October storm cleanup costs hit $7.9M and counting
Multiple cities sent crews to help deal with damage from early snowstorm
As crews continue to cut their way through thousands of fallen branches and trees, the bill for the October snow and ice storm are weighing heavily on the City of Winnipeg's budget.
Staff estimate a preliminary tally of $6.2 million for the cleanup and other costs associated with the two-day dump of heavy snow and rain.
It is projected the city will spend a further $1.7 million clearing debris before the end of the year, with more expenses to come next year.
"I'm optimistic we may still see some improvement in our financial position, but the cost associated with the storm is going to make it challenging to end [with the city's budget] in balance," said finance chair Scott Gillingham.
Crews from Saskatoon, Regina, Edmonton, Calgary and Toronto came to help clear the debris and take down high-risk trees and limbs.
- 'The weather is our enemy': Manitoba snowstorm shuts highways, closes schools, snaps trees
- 1,700 tonnes of branches, downed trees collected so far in Winnipeg after storm
The gloomy numbers are part of the latest report to the city's finance committee.
There is no estimate provided for what expenses the city might incur in 2020 related to the storm cleanup. Last month Mayor Brian Bowman speculated the entire cost of the storm could be in "the tens of millions of dollars."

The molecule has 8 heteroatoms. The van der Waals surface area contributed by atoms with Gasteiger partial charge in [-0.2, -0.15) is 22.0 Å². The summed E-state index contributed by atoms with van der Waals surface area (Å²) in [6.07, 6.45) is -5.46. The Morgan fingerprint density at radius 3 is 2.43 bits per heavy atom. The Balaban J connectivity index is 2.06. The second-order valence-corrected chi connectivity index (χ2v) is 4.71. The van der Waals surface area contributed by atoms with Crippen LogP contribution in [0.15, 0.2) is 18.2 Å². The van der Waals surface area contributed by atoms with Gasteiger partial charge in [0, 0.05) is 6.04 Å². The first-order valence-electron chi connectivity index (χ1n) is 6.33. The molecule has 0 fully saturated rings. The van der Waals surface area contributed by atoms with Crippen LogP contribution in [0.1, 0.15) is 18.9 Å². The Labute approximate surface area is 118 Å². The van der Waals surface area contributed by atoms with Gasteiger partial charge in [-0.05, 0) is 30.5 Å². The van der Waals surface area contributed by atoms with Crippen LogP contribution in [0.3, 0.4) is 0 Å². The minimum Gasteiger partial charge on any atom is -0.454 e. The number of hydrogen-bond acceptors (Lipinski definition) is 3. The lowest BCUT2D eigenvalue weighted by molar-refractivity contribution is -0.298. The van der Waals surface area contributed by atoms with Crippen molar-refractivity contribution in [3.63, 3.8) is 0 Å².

Winnipeg is waiting for the province of Manitoba to open a disaster financial assistance claim with the federal government so it might recover some of the expenses related to the storm.
"There is no doubt there are costs associated with the storm that are over and above the regular operations of our departments," Gillingham said Monday.
"If there is disaster financial assistance, it would certainly help with the city's financial position."
So far the provincial government has not signalled whether it will start that process.
Ultimately the city will have to draw on its financial stabilization reserve fund in order to make up the difference in the budget.
There are, however, wide swings in revenue and spending for the city and it often runs a deficit in the months leading up to the year end before balancing its books.
The city has approximately $103 million in its fiscal stabilization fund and Gillingham said it will likely be used to balance the books (as required under legislation).
The red ink in the city's public works department is not restricted to the storm cleanup.
The city's snow-clearing budget for the year has run far past estimates and the city is now projecting a $12,192,000 shortfall in funding for snow expenditures for the year.
There also is a motion working its way through the committee system calling for a one-time fall residential street sweep to clean up extra leaves and debris that may clog the city's sewer drains.
Annual fall residential street sweeping was cancelled in 2015 as a cost-saving measure. The city estimates it would cost $300,000 to bring it back this fall.
Gillingham said he would much prefer that residents get out and clear off sewer drains on their streets.
"I acknowledge not everyone is going to that — take a shovel and a wheelbarrow, whatever the case may be, and just do that — [but] I do see a lot of residents assisting in that way," he said.
The finance committee will hear more about the possibility of a street sweep from city staff on Friday.